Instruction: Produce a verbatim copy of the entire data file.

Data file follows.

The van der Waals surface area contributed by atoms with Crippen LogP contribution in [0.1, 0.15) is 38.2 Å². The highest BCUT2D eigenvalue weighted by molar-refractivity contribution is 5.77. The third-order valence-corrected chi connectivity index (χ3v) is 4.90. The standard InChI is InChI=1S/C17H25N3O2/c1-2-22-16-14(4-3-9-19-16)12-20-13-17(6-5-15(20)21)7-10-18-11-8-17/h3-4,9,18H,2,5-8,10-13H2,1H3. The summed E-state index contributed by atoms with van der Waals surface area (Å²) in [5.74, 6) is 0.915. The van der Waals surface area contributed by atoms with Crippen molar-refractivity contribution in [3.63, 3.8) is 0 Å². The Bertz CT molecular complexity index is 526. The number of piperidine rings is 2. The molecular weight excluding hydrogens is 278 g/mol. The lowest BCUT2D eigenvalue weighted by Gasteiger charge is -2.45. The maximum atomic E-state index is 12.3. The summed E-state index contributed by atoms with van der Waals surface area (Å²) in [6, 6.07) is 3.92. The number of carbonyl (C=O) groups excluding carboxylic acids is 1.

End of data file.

The van der Waals surface area contributed by atoms with Crippen LogP contribution in [0.1, 0.15) is 38.2 Å². The highest BCUT2D eigenvalue weighted by molar-refractivity contribution is 5.77. The third-order valence-corrected chi connectivity index (χ3v) is 4.90. The standard InChI is InChI=1S/C17H25N3O2/c1-2-22-16-14(4-3-9-19-16)12-20-13-17(6-5-15(20)21)7-10-18-11-8-17/h3-4,9,18H,2,5-8,10-13H2,1H3. The summed E-state index contributed by atoms with van der Waals surface area (Å²) in [5.74, 6) is 0.915. The van der Waals surface area contributed by atoms with Crippen molar-refractivity contribution in [3.63, 3.8) is 0 Å². The Bertz CT molecular complexity index is 526. The number of piperidine rings is 2. The molecular weight excluding hydrogens is 278 g/mol. The lowest BCUT2D eigenvalue weighted by Gasteiger charge is -2.45. The maximum atomic E-state index is 12.3. The summed E-state index contributed by atoms with van der Waals surface area (Å²) in [6, 6.07) is 3.92. The number of carbonyl (C=O) groups excluding carboxylic acids is 1.